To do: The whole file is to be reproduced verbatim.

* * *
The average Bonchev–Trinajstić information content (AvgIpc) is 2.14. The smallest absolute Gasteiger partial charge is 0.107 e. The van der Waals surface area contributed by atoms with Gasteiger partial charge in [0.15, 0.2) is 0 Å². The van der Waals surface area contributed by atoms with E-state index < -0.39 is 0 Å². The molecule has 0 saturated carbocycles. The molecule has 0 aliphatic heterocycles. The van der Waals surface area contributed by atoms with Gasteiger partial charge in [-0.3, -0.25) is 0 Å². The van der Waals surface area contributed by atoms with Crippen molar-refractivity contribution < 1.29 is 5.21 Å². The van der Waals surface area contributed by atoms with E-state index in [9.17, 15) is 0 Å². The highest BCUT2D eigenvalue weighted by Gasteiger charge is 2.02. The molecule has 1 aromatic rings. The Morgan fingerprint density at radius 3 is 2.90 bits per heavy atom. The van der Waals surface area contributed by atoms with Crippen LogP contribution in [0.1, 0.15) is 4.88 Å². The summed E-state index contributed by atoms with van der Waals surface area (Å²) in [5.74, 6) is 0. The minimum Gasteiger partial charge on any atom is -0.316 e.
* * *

The average Bonchev–Trinajstić information content (AvgIpc) is 2.14. The smallest absolute Gasteiger partial charge is 0.107 e. The van der Waals surface area contributed by atoms with Gasteiger partial charge in [0.15, 0.2) is 0 Å². The van der Waals surface area contributed by atoms with E-state index < -0.39 is 0 Å². The molecule has 0 saturated carbocycles. The molecule has 0 aliphatic heterocycles. The van der Waals surface area contributed by atoms with Gasteiger partial charge in [-0.3, -0.25) is 0 Å². The van der Waals surface area contributed by atoms with Crippen molar-refractivity contribution < 1.29 is 5.21 Å². The van der Waals surface area contributed by atoms with E-state index in [9.17, 15) is 0 Å². The highest BCUT2D eigenvalue weighted by Gasteiger charge is 2.02. The molecule has 1 aromatic rings. The Morgan fingerprint density at radius 3 is 2.90 bits per heavy atom. The van der Waals surface area contributed by atoms with Crippen LogP contribution in [0.1, 0.15) is 4.88 Å². The summed E-state index contributed by atoms with van der Waals surface area (Å²) in [5.74, 6) is 0. The minimum Gasteiger partial charge on any atom is -0.316 e.